Although they are in the minority in the wine-making industry, women in wine have a close-knit network, says Elizabeth Vianna, winemaker for Chimney Rock Winery in Napa, CA.
“There’s absolutely a connection between women in the industry,” Vianna said. “When I started in the industry 15 years ago, the women that I met immediately gave me support and ideas and really took me under their wing.” Watch Vianna talk about being a female winemaker, the art of wine and more:
Exactly how close is the wine industry? Very tight, according to Vianna. ”If the world is six degrees of separation; then the wine industry is two degrees of separation,” she said. “Everybody knows everyone.”
Before becoming a winemaker, Vianna was a biologist working at a lab in Cornell Medical Center in New York. Now experienced in the wine craft, she discusses the discipline of winemaking. The wine industry is rare, according to Vianna, in the fact that it blends art and science.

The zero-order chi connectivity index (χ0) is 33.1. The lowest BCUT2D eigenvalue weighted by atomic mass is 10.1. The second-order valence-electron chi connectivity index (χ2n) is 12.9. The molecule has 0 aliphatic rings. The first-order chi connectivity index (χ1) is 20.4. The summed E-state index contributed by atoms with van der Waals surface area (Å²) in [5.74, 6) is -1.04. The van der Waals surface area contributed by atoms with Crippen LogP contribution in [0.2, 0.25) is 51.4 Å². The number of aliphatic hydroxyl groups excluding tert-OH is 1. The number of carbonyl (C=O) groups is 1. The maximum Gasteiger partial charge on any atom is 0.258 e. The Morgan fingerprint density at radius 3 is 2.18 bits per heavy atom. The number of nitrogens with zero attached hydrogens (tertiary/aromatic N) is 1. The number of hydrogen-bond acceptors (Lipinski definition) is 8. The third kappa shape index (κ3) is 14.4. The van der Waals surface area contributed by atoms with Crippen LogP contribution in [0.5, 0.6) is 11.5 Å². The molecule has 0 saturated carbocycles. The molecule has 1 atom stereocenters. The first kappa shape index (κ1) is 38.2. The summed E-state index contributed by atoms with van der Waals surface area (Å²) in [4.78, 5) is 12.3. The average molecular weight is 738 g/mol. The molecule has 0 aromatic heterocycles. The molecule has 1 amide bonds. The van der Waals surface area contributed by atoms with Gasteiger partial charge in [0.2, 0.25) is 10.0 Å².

“It has this really interesting factor,” she said. “It’s somewhat scientific, I mean, growing vines and plant biology, that’s all scientific; the chemistry of wine. But there’s a je ne sais quoi that is all about art; blending wines there are no formulas, it really is something that is artistic and creative.”
genConnect was credentialed press at the 2012 Food & Wine Classic in Aspen, Colo., where we interviewed the top chefs, wine experts and culinary gurus from the event. For more of our video interviews and articles from the 30th Annual Food & Wine Classic, click here.
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